No coffee can be good in the mouth that does not first send a sweet offering of odor to the nostrils. Thus, the famous line of Henry Ward Beecher, which has now found its way in the personalized coffee mugs sold nationwide.
Filipinos love to drink coffee. Drinking coffee is a favorite pastime and an engaging social activity for many of us. The sprouting of various coffee shops in almost every corner of the metro has become the most evident indication that the coffee shop industry is a thriving business.
Our love for coffee was basically brought about by the colonization of the country by the Spaniards more than two centuries ago when they turned our highlands into coffee plantations. They loved the perfect mix of heat, humidity and cold plus the wet and dry tropical climate that made the cultivation of coffee well suited in the Philippines.
Growing coffee became such a profitable venture that for a while, the Philippines was one of the leading coffee-producing nations during the 19th century. But due to the coffee rust disease such reputation was cut short. It was during this time that the Latin American countries battled it out and dominated the global coffee market.
In the Philippines, the coffee plantations are mostly concentrated in the mountains of Batangas, Bukidnon, Benguet, Cavite, Kalinga-Apayao, Davao , Claveria, and Misamis Oriental. Approximately 60,000 – 80,000 families with roughly 120,000 hectares of productive land grow coffee. These lands are both home and production unit for our local coffee growers.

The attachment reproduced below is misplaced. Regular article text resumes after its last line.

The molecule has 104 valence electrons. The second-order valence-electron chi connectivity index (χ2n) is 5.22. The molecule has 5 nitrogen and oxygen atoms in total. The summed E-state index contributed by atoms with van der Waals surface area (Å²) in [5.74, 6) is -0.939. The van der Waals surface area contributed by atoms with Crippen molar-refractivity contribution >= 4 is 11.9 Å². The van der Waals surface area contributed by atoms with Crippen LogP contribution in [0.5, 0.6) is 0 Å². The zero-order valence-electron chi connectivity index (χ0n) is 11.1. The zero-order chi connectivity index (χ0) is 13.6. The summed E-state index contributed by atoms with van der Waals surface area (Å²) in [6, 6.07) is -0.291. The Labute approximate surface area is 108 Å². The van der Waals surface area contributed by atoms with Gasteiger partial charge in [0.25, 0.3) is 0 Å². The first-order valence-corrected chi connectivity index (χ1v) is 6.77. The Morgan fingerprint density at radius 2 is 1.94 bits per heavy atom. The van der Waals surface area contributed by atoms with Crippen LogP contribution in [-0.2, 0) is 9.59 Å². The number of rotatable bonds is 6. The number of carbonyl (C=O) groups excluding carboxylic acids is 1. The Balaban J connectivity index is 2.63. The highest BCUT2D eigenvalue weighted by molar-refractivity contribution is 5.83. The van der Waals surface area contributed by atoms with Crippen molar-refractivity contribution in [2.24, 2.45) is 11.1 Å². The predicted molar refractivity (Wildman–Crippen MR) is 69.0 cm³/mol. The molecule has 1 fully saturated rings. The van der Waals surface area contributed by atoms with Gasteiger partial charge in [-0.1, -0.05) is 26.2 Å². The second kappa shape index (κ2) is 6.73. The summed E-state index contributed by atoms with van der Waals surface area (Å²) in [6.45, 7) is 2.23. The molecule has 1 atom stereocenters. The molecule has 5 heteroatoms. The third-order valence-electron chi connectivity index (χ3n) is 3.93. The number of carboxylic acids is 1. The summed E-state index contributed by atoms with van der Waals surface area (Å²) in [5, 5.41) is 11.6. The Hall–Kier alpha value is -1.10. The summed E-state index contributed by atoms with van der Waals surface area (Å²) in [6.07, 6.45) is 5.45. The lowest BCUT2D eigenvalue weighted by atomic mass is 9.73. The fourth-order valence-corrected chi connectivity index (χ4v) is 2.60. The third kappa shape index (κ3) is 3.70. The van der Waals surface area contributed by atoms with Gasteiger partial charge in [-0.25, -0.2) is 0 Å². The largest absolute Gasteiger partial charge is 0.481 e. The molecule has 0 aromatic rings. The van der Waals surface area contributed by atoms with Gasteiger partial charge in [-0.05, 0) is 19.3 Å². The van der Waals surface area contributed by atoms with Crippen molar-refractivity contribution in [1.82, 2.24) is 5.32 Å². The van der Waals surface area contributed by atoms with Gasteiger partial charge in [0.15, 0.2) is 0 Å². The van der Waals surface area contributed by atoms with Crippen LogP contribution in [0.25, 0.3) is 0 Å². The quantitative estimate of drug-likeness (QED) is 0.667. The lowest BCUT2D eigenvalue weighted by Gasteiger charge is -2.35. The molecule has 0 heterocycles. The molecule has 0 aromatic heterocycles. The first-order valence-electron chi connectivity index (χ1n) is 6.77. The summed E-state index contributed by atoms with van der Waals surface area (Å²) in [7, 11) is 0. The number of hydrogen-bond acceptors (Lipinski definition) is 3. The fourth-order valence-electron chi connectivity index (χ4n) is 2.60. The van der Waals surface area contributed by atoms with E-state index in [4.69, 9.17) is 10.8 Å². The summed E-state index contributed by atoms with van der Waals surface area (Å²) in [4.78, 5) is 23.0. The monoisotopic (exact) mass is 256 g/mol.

The key to good coffee is bean roasting
In a recent market study conducted by Ronald Mark G. Omaña of the Center for Food and Agri Business University of Asia and the Pacific, he cited “coffee bean roasting formula as the critical factor” among major specialty coffee shop owners in the Philippines as “ it is this stage where the coffee bean releases its fullest flavor potential. Poorly roasted beans would yield poor-tasting coffee drink.”
For coffee connoisseur and self-confessed addicts, the difference always lies in how the coffee was prepared. Before, we were used to drinking instant coffees, simply because they are ubiquitous and are easy to prepare.
But with the emergence of specialty coffee shops both foreign and local brands, even the tongue that was once used to drinking instant coffees are now craving for the “real coffee”—made from coffee beans grown in ideal climates and prepared according to standards, thus the distinct rich taste and flavor.
Before your rich coffee ends in your favorite mug and be enjoyed, it must first undergo several processes, one of which is roasting.
Roasting coffee is the process of applying heat to transform the chemical and physical properties of green coffee beans into roasted coffee products. By applying heat, impurities in the beans are dried off for oxidizing products. This process is integral in producing a savory cup of coffee. Right amount of heat, right timing, in a uniform manner are required to achieve the desired flavor from the beans.
The heat problem in coffee roasting
Coffee shops in the Philippines continue to thrive by the numbers. But most of them are under franchising arrangements with big, foreign companies. These franchising companies can afford expensive roasters and other costly equipment.